While that’s what she’s best known for, it’s far from her only major contribution to the show. Itoh also increased the gravitas like no one else with her gorgeous, dramatic art, was extremely efficient in action scenarios thanks to her sharp effects and striking compositions, and even became a regular presence in the show’s stock footage. Even outside the screen itself, many memorable snapshots of Sailor Moon can be directly traced back to her—including the iconic Laser Disc cover art. There is a reason that her name broke through the relative anonymity that animators can rarely escape, and is spoken in the same tones as Yutaka Nakamura and Naotoshi Shida: individual animators who don’t lead any production on paper, but whose dazzling style and crucial role in mainstream titles has caught the attention of audiences way beyond dedicated animation fans.
When we look back at major successes of the past like Itoh’s history with Sailor Moon, there is a natural tendency to romanticize them, but pretending everything was perfect will never paint the full picture. The planets did align to some degree: the climate was perfect for individual animation directors with a strong personality to rise up, and Itoh’s—admittedly quite wide—skillset was tailor-made for Sailor Moon’s range of expression, as even Takeuchi’s melodramatic storytelling left room for visual goofs. That said, there were points of friction as you’ll encounter in any production, starting with something as basic as the way the studio itself operated. Itoh found Toei Animation’s strict limitation to 2,500 animation sheets—a practice they’ve maintained across the years, although raising the limit and being less aggressive in its enforcement—to be fundamentally incompatible with a lively, action-packed series like Sailor Moon. To address that and live up to their own standards, animators like her would have to go off the record and do things like in-betweening their own scenes, greatly reducing the evidence that they spent more resources than the studio wanted to. While their massive success earned them some leeway in the end, it’s no surprise that Itoh was open to moving on to other jobs before Sailor Moon was done for good, be it less demanding styles or projects at different studios altogether.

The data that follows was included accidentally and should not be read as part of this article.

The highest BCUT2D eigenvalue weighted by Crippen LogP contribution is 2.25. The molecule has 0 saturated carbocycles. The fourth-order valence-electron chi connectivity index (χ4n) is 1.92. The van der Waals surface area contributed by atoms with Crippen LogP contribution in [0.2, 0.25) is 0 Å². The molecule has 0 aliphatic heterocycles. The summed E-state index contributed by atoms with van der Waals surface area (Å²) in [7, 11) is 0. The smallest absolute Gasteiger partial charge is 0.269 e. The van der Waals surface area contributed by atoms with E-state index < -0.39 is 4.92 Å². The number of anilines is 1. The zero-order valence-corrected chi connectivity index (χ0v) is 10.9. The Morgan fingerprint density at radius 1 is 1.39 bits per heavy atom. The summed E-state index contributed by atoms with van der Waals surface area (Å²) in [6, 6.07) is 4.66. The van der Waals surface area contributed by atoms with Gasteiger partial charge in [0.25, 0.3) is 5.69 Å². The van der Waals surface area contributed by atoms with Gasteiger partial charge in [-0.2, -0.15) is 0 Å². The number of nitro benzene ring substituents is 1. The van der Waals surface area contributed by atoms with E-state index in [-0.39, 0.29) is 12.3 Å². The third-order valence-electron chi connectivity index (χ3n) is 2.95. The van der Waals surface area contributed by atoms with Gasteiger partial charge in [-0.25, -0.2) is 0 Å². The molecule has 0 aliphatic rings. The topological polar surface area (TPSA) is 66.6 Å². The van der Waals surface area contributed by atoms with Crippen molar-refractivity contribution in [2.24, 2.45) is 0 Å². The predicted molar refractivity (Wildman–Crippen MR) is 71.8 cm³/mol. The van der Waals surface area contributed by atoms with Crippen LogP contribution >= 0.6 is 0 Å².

Another major contribution of Itoh was the Storyboard (絵コンテ, ekonte): The blueprints of animation. A series of usually simple drawings serving as anime's visual script, drawn on special sheets with fields for the animation cut number, notes for the staff and the matching lines of dialogue. More of Sailor Moon R’s opening, which she also provided lots of key animation for. By the second season of the show, she had already grown into a major asset of the production.
Itoh’s next major gig was a request from an acquaintance from Bikkuri-man, World Fairy Tale Series, and of course Sailor Moon: the one and only Junichi Sato. A chance to handle one’s first wholly original designs alongside a reputable director on his way to becoming a legend is not one that anyone would pass on, but as Itoh has acknowledged in multiple interviews, she really struggled with the job. After all, it was her first attempt to envision entirely new characters for someone else, so it took her a while to grasp the quirky, energetic vibe that SatoJun was going for. That arduous process made Itoh ask something to herself: if she were the one calling the shots, what would she go for? While trying to get her actual job done, Itoh would doodle concepts based on her own passions. For one, she’d always had a habit of listening to classical music while drawing, so that had to be part of it. In addition to that, an important childhood memory of hers was having to imagine what ballet narratives were all about, since her dad wasn’t able to answer all the questions she would bombard him with while listening to music—and that was another element locked in. A name popped up in her head in the midst of these personal brainstorming sessions: Princess Tutu.